Promising debut from Scottish growlers
Dale Barclay is very much the calling card for the Amazing Snakeheads, an intense frontman who sounds like he’s practically foaming at the mouth. The hotly-tipped Glasgow trio flank him with thick bass lines and rattling drums, though they do sneak in some nice chiming guitar melodies. But this is a night-time album, recorded after dark and complete with nocturnal sax licks. Barclay is clearly indebted to Nick Cave and Tom Waits and, as thrilling as his delivery can be, he cosies up to brooding rock & roll clichés on tracks like “I am a Vampire” and “Swamp Song”. The band nails a very specific old-school sound, but the songwriting doesn’t yet match the badass atmosphere.
Gritty, rough hewn punk from terribly named Cali outfit
Plague Vendor is a shitty name. Let’s get that out of the way and move on. Aside from that misstep, Free To Eat is a fine debut. Channelling At the Drive-In’s energy and the Birthday Party’s zombie surf punk these Californians aren’t rewriting the rule book, but their sloppy yet energetic delivery is nothing if not authentic. On songs like “My Tongue Is So Treacherous”, singer Brandon Blaine proves his mettle as a lyricist, and by all reports, he cuts a wild figure onstage. Drawling his poetry like Lou Reed and contorting like Iggy Pop, it’d be nice to see him add some touches of his own though. Free To Eat welcomes the arrival of a solid if slightly derivative punk band.
The song remains the same for bearded six-string maestro
Zakk Wylde must surely be the most reliable six-stringer in modern metal. Ever since Ozzy Osbourne discovered him as a 21-year-old on the No Rest For the Wicked album, Wylde has crafted some of the genre’s most formidable riffs, and so it continues on BLS’s ninth studio album of original material. Surprises are few and far between, with Wylde’s Ozzy-esque vocals and Alice In Chains-style harmonising a familiar foil for his sludgy riffing. Indeed, it’s ballads such as “Scars” and “Angel of Mercy” (at which Wylde is surprisingly adept) that prove essential to the mix, providing respite and variation when it’s needed most.
Avant-rock trio take a sudden turn toward weird, twisted disco
This globe-trotting trio have an uncommonly diverse dossier: Over seven albums, Liars have ranged from dance-punk chants to prog gloom to primal-rock action. They’ve never made the same album twice – and they’ve never made a dull one, an increasingly rare trait these days. Here, they reach for a macabre death-disco vibe. The first half has dance beats, even evoking the B 52’s in the vintage synth bop of “Mess on a Mission” – the first Liars song anyone could describe as “perky”. But the quieter second half gets darker and stranger, with Angus Andrew’s distorted squawks weaving in and out of the mix for the claustrophobic creep show “Left Speaker Blown”.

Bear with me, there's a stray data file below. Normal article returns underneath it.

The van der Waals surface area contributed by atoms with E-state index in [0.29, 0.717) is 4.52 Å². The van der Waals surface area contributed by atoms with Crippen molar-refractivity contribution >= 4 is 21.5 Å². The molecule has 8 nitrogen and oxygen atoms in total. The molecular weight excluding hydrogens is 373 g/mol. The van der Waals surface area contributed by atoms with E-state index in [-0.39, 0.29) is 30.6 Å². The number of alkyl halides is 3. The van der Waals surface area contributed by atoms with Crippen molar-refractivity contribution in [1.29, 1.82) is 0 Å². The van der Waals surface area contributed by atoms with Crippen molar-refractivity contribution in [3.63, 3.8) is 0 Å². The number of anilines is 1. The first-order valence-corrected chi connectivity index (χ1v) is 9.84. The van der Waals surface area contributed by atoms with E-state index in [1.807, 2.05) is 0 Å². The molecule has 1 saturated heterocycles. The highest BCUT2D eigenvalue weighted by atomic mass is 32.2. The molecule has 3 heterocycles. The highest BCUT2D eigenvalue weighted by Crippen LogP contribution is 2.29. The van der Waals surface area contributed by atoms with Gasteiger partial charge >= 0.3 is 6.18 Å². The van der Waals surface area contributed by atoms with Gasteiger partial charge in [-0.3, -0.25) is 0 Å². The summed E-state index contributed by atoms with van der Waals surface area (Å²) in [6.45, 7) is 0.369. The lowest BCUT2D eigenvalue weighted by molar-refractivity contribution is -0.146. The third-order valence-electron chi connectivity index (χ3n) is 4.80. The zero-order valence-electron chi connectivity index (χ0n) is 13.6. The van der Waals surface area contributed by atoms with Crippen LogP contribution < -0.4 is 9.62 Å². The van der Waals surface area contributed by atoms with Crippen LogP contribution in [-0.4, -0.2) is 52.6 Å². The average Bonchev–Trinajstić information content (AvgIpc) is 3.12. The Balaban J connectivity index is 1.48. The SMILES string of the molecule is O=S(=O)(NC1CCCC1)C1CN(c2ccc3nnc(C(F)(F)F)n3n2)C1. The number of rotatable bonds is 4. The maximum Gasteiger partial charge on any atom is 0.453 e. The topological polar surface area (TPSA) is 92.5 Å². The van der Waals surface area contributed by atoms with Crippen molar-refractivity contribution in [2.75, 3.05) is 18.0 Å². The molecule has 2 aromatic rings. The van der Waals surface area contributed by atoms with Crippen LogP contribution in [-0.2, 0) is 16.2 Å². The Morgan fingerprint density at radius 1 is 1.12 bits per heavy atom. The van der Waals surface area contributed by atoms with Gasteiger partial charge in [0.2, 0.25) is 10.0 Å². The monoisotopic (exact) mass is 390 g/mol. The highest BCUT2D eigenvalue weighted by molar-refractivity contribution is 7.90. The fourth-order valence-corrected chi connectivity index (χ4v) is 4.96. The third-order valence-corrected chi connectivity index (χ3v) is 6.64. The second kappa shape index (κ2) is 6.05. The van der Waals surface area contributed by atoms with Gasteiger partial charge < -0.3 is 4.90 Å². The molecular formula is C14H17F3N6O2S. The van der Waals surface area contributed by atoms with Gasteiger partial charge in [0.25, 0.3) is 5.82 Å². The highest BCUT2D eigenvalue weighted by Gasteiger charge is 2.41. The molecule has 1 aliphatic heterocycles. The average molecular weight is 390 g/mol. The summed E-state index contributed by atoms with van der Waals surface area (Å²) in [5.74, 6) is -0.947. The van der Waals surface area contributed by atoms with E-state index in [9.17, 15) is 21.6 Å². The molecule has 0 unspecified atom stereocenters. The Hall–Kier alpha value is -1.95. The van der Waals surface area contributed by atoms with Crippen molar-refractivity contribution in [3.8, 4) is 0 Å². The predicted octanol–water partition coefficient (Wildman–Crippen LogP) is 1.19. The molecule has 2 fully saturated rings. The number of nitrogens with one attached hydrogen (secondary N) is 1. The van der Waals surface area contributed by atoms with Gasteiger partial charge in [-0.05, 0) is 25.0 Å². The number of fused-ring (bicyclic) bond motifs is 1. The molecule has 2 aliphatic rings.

Synthpoppers make a play for the big leagues on fourth LP
Baltimore’s Future Islands have experimented with arty New Wave and synthpop since their 2008 debut, but this is the first time the trio’s ambition has matched ability, their disparate influences coalescing for their strongest set of songs yet. Producer Chris Coady (Grizzly Bear) and the band unleash the pop hooks and big choruses with confidence (hence the album title), opener “Seasons (Waiting on You)” setting the tone by sounding like a lost Eighties hit. Singles is equal parts danceable and dramatic, the latter quality personified in frontman Sam Herring’s huge, hoarse voice that’s like Antony Hegarty after a carton of cigarettes. His theatrical style may grate, but the songwriting is undeniable.
Psychedelic time lord continues blues regeneration on follow-up to hit LP
Time is the enemy for pop stars. Few in this country know that as well as Russell Morris: psychedelic prince of the Sixties, flaxen-haired troubadour of the singer-songwriter Seventies and, for the past 20 years, one of the hardest working men on the RSL nostalgia circuit. The fact that he never stopped writing and performing was clear in the taut, terse blues of last year’s platinum comeback, Sharkmouth, but its stroke of genius was a canny perspective on time that left pop in the dust.